International Code of Signals (ICS) - Flag Guide
Signal flags are used at sea for communication between ships while maintaining radio silence. Navy Signalmen transmit messages by hoisting a flag or a series of flags on a halyard. When communicating with other vessels, the International Code of Signals (ICS) is used.
In ICS, individual flags can spell out short messages whereas a combination of flags can have a special meaning. The code / answer pennant precedes all signals in international code. Signal flags are sometimes also used to decorate ships during festivities.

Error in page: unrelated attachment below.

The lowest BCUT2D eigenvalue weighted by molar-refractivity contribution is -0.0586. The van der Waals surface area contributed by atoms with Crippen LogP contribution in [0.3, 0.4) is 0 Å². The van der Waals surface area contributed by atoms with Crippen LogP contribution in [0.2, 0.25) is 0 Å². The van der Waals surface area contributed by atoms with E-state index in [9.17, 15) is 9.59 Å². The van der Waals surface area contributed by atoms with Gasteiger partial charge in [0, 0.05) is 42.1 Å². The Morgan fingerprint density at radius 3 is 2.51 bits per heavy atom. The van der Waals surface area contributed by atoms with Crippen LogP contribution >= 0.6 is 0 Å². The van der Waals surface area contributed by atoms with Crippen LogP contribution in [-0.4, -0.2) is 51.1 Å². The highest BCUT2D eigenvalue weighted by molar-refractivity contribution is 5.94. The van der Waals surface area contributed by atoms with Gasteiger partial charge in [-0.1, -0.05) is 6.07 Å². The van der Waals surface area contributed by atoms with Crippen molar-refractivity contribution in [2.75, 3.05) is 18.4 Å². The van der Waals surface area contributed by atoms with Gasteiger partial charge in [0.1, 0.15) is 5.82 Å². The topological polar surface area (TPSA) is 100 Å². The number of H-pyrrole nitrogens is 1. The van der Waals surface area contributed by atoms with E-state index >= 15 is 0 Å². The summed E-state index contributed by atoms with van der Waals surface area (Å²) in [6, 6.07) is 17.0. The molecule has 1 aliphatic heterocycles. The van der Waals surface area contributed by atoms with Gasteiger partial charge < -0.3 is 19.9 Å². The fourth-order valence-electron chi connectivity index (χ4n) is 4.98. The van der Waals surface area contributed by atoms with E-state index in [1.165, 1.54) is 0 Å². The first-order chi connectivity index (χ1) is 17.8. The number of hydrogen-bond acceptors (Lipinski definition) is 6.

All signal flags include one of three attachment methods:
1) Rope and toggle 2) Header and grommets 3) Brass snap and ring
There is a total of 40 flags in a set: 26 alphabet flags, 11 pennants (numeral flags) and 3 substitutes. Substitutes are utilized to repeat a previously used character without having to buy multiples of the same flag. The flags run from size 0 to size 14; the dimensions chosen are dependent on the height and length of the vessel, how much space is allocated for the signal flags, etc.
Signal flag size chart:
|Size 0||Size 2||Size 3||Size 7||Size 10||Size 14|
The 26 alphabet flags:
The 11 numeral and code / answer pennants:
The 3 substitutes:
Examples for using substitute flags to repeat a previously used character:
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